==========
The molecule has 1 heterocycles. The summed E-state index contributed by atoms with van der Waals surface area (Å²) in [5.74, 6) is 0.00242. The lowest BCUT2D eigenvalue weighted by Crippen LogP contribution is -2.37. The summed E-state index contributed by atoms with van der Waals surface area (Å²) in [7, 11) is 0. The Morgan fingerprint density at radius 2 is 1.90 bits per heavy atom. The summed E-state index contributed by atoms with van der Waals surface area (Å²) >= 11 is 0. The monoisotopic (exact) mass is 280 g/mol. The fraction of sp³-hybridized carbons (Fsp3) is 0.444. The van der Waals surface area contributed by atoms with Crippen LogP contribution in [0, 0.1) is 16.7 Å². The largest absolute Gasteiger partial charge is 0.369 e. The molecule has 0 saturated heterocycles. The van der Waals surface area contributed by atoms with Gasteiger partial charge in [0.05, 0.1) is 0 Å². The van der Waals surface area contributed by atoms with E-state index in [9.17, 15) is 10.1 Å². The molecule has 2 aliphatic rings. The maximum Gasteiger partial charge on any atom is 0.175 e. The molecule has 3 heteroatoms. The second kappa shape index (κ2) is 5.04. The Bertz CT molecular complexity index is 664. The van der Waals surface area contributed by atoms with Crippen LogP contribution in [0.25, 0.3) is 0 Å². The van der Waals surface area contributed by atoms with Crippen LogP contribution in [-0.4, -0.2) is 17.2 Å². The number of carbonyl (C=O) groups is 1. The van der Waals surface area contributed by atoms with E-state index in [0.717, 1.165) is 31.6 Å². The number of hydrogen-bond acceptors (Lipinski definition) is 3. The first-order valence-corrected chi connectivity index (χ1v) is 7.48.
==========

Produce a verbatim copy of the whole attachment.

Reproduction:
The molecule has 1 heterocycles. The summed E-state index contributed by atoms with van der Waals surface area (Å²) in [5.74, 6) is 0.00242. The lowest BCUT2D eigenvalue weighted by Crippen LogP contribution is -2.37. The summed E-state index contributed by atoms with van der Waals surface area (Å²) in [7, 11) is 0. The Morgan fingerprint density at radius 2 is 1.90 bits per heavy atom. The summed E-state index contributed by atoms with van der Waals surface area (Å²) >= 11 is 0. The monoisotopic (exact) mass is 280 g/mol. The fraction of sp³-hybridized carbons (Fsp3) is 0.444. The van der Waals surface area contributed by atoms with Crippen LogP contribution in [0, 0.1) is 16.7 Å². The largest absolute Gasteiger partial charge is 0.369 e. The molecule has 0 saturated heterocycles. The van der Waals surface area contributed by atoms with Gasteiger partial charge in [0.05, 0.1) is 0 Å². The van der Waals surface area contributed by atoms with E-state index in [9.17, 15) is 10.1 Å². The molecule has 2 aliphatic rings. The maximum Gasteiger partial charge on any atom is 0.175 e. The molecule has 3 heteroatoms. The second kappa shape index (κ2) is 5.04. The Bertz CT molecular complexity index is 664. The van der Waals surface area contributed by atoms with Crippen LogP contribution in [0.25, 0.3) is 0 Å². The van der Waals surface area contributed by atoms with Crippen LogP contribution in [-0.4, -0.2) is 17.2 Å². The number of carbonyl (C=O) groups is 1. The van der Waals surface area contributed by atoms with E-state index in [0.717, 1.165) is 31.6 Å². The number of hydrogen-bond acceptors (Lipinski definition) is 3. The first-order valence-corrected chi connectivity index (χ1v) is 7.48.